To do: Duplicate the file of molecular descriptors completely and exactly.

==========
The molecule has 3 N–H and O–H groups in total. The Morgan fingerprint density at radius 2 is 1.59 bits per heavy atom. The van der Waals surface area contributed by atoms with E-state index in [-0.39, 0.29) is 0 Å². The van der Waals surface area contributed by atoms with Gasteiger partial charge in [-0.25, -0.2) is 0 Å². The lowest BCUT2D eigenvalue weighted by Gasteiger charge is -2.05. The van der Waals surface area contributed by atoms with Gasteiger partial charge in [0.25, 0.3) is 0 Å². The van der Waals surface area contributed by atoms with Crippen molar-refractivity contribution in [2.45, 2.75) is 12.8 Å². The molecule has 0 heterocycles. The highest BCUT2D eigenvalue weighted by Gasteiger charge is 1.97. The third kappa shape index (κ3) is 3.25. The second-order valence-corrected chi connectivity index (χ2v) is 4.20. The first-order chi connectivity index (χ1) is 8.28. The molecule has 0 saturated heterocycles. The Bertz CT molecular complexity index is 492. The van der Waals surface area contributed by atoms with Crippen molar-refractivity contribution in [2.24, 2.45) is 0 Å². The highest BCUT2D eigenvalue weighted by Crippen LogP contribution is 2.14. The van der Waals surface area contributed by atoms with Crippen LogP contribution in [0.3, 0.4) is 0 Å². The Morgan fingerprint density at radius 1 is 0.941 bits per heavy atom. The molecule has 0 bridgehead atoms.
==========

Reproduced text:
The molecule has 3 N–H and O–H groups in total. The Morgan fingerprint density at radius 2 is 1.59 bits per heavy atom. The van der Waals surface area contributed by atoms with E-state index in [-0.39, 0.29) is 0 Å². The van der Waals surface area contributed by atoms with Gasteiger partial charge in [-0.25, -0.2) is 0 Å². The lowest BCUT2D eigenvalue weighted by Gasteiger charge is -2.05. The van der Waals surface area contributed by atoms with Gasteiger partial charge in [0.25, 0.3) is 0 Å². The van der Waals surface area contributed by atoms with Crippen molar-refractivity contribution in [2.45, 2.75) is 12.8 Å². The molecule has 0 heterocycles. The highest BCUT2D eigenvalue weighted by Gasteiger charge is 1.97. The third kappa shape index (κ3) is 3.25. The second-order valence-corrected chi connectivity index (χ2v) is 4.20. The first-order chi connectivity index (χ1) is 8.28. The molecule has 0 saturated heterocycles. The Bertz CT molecular complexity index is 492. The van der Waals surface area contributed by atoms with Crippen molar-refractivity contribution in [2.24, 2.45) is 0 Å². The highest BCUT2D eigenvalue weighted by Crippen LogP contribution is 2.14. The van der Waals surface area contributed by atoms with Crippen LogP contribution in [0.3, 0.4) is 0 Å². The Morgan fingerprint density at radius 1 is 0.941 bits per heavy atom. The molecule has 0 bridgehead atoms.